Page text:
Pack extension

  extension back cilo extension front

This picture shows the white pack skirt extension. It is made of two layers of ripstop nylon coated with silicone, which is a very lightweight, and abrasion resistant. Since it is usually inside the pack, it doesn't need to be as robust as the normal exterior of the pack. You can see there are two draw-cords, one near the bottom of the skirt, which is the one that is usually used. They are Sterling Rope's Glo-Cord, which is 2.75mm cord with a reflective exterior. When the skirt is used, the drawcord on the top of the skirt is used. Also visible in this picture is the red haul strap on the back of the pack. The trapezoidal black tab at the bottom of the skirt in the second picture is where a hydration tube can exit the pack.

Pack side

cilo side cilo side pocket

This is the side of the pack. The lid of the pack is on. Working down from the lid, are three compression straps. These straps are removable. You could add another compression strap below the lower black strap. This would go over the top of the side pocket. You can arrange the straps at a diagonal. Included with the pack, but not shown are more straps release buckles, as well as longer straps. The owners manual describes some of the many possible options for using the straps. The bottom of the pack is made of Dimension Polyant VX51 which is 500x1000d Cordura nylon on the outside, and has a total of 5 plies of material. It is quite robust. The second picture is a close-up of the side pocket. There is a grommet with a drainage hole at the bottom. There is a 32 oz bottle in the side pocket. The side pocket can accommodate a 64 oz bottle (2 liters) or snow wands and the like.

Pack front

cilo front

This is the front of the pack, i.e. the part which rests against your back. The lid is on the pack, and there is a reflective stripe of material next to the external lid zipper. The lid attaches to the pack with two adjustable blue straps, as well as a dee-clip in the center. If you use the skirt to load lots of stuff in the pack, the central dee-clip is disconnected and two higher dee-clips can be used to attach the lid, rather than the lower dee-clips. Next to the lid, is a red haul strap. Below that, is a piece of 1.5 inch wide black webbing. This is where the top of the shoulder straps attach to. The tops of the shoulder straps consist of two layers of 1.5 inch black webbing which is bartacked to the red material of the shoulder strap as well to the 1.5 inch wide black webbing on the pack. This makes a very strong flexible mounting point for the shoulder straps. Not visible, is the bottom of the shoulder straps which attach to a double thickness triangle of material which is the same material as the bottom of the pack. The shoulder straps have load transfer straps which attach to the top of the frame of the pack, and their attachment point on the shoulder strap is adjustable with the black slider visible on the shoulder straps. There is also a removable sternum strap which is adjustable up and down. The shoulder straps are made with dense foam and a very hard outside layer.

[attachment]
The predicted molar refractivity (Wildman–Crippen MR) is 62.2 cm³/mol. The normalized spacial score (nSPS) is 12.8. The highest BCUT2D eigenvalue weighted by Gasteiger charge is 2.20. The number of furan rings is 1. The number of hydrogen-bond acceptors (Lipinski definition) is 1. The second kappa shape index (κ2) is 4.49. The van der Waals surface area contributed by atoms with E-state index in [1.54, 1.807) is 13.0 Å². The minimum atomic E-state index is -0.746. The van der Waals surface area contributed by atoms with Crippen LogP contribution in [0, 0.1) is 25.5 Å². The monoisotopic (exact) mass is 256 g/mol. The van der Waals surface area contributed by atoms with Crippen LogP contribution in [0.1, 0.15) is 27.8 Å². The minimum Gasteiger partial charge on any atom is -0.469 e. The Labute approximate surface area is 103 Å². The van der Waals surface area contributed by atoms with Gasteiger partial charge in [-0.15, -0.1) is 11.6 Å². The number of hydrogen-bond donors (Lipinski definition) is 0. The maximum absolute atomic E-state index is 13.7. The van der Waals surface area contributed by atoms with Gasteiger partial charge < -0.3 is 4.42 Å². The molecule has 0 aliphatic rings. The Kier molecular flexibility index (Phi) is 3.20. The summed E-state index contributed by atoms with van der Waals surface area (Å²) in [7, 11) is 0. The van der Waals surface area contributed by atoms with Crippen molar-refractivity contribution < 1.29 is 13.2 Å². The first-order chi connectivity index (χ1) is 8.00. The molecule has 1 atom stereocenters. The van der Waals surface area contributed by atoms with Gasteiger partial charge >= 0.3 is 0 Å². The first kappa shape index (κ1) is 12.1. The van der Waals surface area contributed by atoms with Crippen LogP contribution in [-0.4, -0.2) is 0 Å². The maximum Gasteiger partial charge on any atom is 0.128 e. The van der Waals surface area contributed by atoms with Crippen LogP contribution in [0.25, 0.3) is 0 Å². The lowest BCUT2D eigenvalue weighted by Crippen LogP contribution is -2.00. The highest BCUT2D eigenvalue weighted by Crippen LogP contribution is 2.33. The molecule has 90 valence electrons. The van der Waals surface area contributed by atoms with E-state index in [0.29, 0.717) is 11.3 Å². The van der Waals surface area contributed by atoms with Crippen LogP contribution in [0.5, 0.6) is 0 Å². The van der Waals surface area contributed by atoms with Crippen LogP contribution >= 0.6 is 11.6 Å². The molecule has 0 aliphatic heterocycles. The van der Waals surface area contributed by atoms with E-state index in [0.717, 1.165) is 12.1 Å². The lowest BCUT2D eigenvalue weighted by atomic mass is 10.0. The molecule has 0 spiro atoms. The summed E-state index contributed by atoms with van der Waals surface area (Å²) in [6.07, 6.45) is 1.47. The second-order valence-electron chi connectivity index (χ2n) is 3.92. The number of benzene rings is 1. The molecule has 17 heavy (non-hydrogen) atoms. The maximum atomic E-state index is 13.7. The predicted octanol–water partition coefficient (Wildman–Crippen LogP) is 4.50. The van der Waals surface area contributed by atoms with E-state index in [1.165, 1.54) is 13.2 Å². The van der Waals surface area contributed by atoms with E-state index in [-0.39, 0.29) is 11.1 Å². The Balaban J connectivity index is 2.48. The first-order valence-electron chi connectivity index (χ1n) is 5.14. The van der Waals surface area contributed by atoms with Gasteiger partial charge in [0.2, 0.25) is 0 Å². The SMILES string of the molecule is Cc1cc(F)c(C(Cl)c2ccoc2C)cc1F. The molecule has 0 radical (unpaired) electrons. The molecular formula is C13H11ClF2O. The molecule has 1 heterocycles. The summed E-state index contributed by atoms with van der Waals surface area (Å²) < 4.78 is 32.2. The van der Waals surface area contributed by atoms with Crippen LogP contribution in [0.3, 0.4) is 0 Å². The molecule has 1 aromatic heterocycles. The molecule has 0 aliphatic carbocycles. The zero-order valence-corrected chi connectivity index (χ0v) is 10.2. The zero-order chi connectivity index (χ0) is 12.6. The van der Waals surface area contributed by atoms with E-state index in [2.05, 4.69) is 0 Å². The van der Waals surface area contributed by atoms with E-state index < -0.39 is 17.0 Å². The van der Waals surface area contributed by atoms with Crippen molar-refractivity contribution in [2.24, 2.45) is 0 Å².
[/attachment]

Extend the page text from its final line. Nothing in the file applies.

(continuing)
Pack v3 hip belt

cilo hip cilo hip

This is the hip belt. It is pretty similar in construction to the shoulder straps. It uses two layers of foam, like the shoulder straps. It is a bit taller than the v5 hip belt. The belt is a single piece, with some velcro in the center. On the bottom of the pack is a black, padded sacrum pad with a slot in it, and some velcro which mates with the hip belt velcro. The pack frame height is adjustable by three inches, based on how the hipbelt is attached. This is very similar to the way the Kelty cloud packs adjust. The close up of the belt shows the outside of the belt in red. There are attachment points on the end of the belt for gear loops, which are generally used to hold rock climbing gear while climbing. The hip belt attaches in the front using 1.5 inch webbing and a standard side release plastic buckle. The v3 75 liter hip belt is known as the ratchet hip belt, because of the way it attaches to the pack. There is a yellow 3/4 inch webbing which attaches to the pack, goes through a deeclip on the belt and attaches back to the pack. This provides a two-to-one pulley system to enable the pack to be pulled close to your body. The black webbing is where the shoulder strap attaches to the bottom of the pack. CiloGear stopped making this system, and the new 75 liter packs use a hip belt which is very similar to the rest of their hip belts.

New Dyneema v5 hip belt

cilo hip cilo hip

This is the new v5 hip belt. It is made out of spectra fabric. The belt design is unique to the 75 liter pack. It is pretty similar in construction to the shoulder straps. It uses several layers of foam. It is less tall than the v3 hip belt. The foam is softer than the v3 hip belt. It attaches to the pack via black 3/4 inch webbing. There is one sewn in gear loop in the 1.5 inch webbing, unlike the v3 belt which has two gear loops sewn in the 1.5 inch webbing. There are two gear loops in 3/4 inch black webbing which is visible in the second picture. These are nor found on any other CiloGear hip belt.

New W/NW Dyneema lid

cilo lid top cilo lid bottom cilo lid side